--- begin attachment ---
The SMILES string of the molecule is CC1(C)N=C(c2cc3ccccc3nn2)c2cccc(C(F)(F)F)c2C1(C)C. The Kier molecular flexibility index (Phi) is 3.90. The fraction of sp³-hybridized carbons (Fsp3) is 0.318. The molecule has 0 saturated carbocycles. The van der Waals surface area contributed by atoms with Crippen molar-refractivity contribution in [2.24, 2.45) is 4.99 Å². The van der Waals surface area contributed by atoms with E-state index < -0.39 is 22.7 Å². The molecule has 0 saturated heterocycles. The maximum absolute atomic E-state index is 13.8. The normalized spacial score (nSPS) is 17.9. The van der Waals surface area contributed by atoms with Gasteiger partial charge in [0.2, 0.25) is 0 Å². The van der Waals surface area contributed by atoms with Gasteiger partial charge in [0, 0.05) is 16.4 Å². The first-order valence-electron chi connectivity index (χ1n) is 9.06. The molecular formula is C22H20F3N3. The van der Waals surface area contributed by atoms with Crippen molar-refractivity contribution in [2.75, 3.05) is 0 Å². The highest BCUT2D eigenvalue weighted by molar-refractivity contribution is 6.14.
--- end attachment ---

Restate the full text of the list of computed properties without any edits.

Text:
The SMILES string of the molecule is CC1(C)N=C(c2cc3ccccc3nn2)c2cccc(C(F)(F)F)c2C1(C)C. The Kier molecular flexibility index (Phi) is 3.90. The fraction of sp³-hybridized carbons (Fsp3) is 0.318. The molecule has 0 saturated carbocycles. The van der Waals surface area contributed by atoms with Crippen molar-refractivity contribution in [2.24, 2.45) is 4.99 Å². The van der Waals surface area contributed by atoms with E-state index < -0.39 is 22.7 Å². The molecule has 0 saturated heterocycles. The maximum absolute atomic E-state index is 13.8. The normalized spacial score (nSPS) is 17.9. The van der Waals surface area contributed by atoms with Gasteiger partial charge in [0.2, 0.25) is 0 Å². The van der Waals surface area contributed by atoms with Gasteiger partial charge in [0, 0.05) is 16.4 Å². The first-order valence-electron chi connectivity index (χ1n) is 9.06. The molecular formula is C22H20F3N3. The van der Waals surface area contributed by atoms with Crippen molar-refractivity contribution in [2.75, 3.05) is 0 Å². The highest BCUT2D eigenvalue weighted by molar-refractivity contribution is 6.14.